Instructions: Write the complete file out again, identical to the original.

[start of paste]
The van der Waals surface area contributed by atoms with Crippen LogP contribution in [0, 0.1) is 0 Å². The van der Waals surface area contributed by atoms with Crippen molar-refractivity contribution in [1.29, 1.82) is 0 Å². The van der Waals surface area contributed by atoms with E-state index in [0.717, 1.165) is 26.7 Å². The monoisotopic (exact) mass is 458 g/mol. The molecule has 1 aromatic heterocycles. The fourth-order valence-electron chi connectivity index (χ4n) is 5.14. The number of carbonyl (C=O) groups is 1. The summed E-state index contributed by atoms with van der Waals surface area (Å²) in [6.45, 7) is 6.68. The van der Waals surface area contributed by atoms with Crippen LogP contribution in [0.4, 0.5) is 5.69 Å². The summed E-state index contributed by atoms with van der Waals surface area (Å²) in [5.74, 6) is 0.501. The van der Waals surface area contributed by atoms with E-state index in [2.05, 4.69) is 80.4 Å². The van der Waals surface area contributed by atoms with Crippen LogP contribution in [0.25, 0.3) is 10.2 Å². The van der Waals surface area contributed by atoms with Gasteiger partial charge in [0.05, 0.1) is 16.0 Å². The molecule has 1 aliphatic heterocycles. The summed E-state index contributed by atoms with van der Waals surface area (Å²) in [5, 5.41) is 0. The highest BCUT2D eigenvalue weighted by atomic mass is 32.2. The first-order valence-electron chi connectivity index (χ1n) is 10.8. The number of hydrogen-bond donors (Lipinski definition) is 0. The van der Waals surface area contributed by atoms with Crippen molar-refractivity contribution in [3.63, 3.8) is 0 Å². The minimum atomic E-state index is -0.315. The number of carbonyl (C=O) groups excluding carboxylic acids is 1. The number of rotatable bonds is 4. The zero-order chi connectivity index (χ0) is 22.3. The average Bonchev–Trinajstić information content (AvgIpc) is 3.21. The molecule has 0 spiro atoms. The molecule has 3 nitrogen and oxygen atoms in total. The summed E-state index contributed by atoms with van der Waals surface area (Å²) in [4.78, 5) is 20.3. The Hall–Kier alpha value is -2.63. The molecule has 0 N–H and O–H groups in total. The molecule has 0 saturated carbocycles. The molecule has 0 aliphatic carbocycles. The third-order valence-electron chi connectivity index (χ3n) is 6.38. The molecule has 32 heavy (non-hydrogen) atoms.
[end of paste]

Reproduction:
The van der Waals surface area contributed by atoms with Crippen LogP contribution in [0, 0.1) is 0 Å². The van der Waals surface area contributed by atoms with Crippen molar-refractivity contribution in [1.29, 1.82) is 0 Å². The van der Waals surface area contributed by atoms with E-state index in [0.717, 1.165) is 26.7 Å². The monoisotopic (exact) mass is 458 g/mol. The molecule has 1 aromatic heterocycles. The fourth-order valence-electron chi connectivity index (χ4n) is 5.14. The number of carbonyl (C=O) groups is 1. The summed E-state index contributed by atoms with van der Waals surface area (Å²) in [6.45, 7) is 6.68. The van der Waals surface area contributed by atoms with Crippen LogP contribution in [0.4, 0.5) is 5.69 Å². The summed E-state index contributed by atoms with van der Waals surface area (Å²) in [5.74, 6) is 0.501. The van der Waals surface area contributed by atoms with E-state index in [2.05, 4.69) is 80.4 Å². The van der Waals surface area contributed by atoms with Crippen LogP contribution in [0.25, 0.3) is 10.2 Å². The van der Waals surface area contributed by atoms with Gasteiger partial charge in [0.05, 0.1) is 16.0 Å². The molecule has 1 aliphatic heterocycles. The summed E-state index contributed by atoms with van der Waals surface area (Å²) in [5, 5.41) is 0. The highest BCUT2D eigenvalue weighted by atomic mass is 32.2. The first-order valence-electron chi connectivity index (χ1n) is 10.8. The number of hydrogen-bond donors (Lipinski definition) is 0. The van der Waals surface area contributed by atoms with Crippen molar-refractivity contribution in [3.63, 3.8) is 0 Å². The minimum atomic E-state index is -0.315. The number of carbonyl (C=O) groups excluding carboxylic acids is 1. The number of rotatable bonds is 4. The zero-order chi connectivity index (χ0) is 22.3. The average Bonchev–Trinajstić information content (AvgIpc) is 3.21. The molecule has 0 spiro atoms. The molecule has 3 nitrogen and oxygen atoms in total. The summed E-state index contributed by atoms with van der Waals surface area (Å²) in [4.78, 5) is 20.3. The Hall–Kier alpha value is -2.63. The molecule has 0 N–H and O–H groups in total. The molecule has 0 saturated carbocycles. The molecule has 0 aliphatic carbocycles. The third-order valence-electron chi connectivity index (χ3n) is 6.38. The molecule has 32 heavy (non-hydrogen) atoms.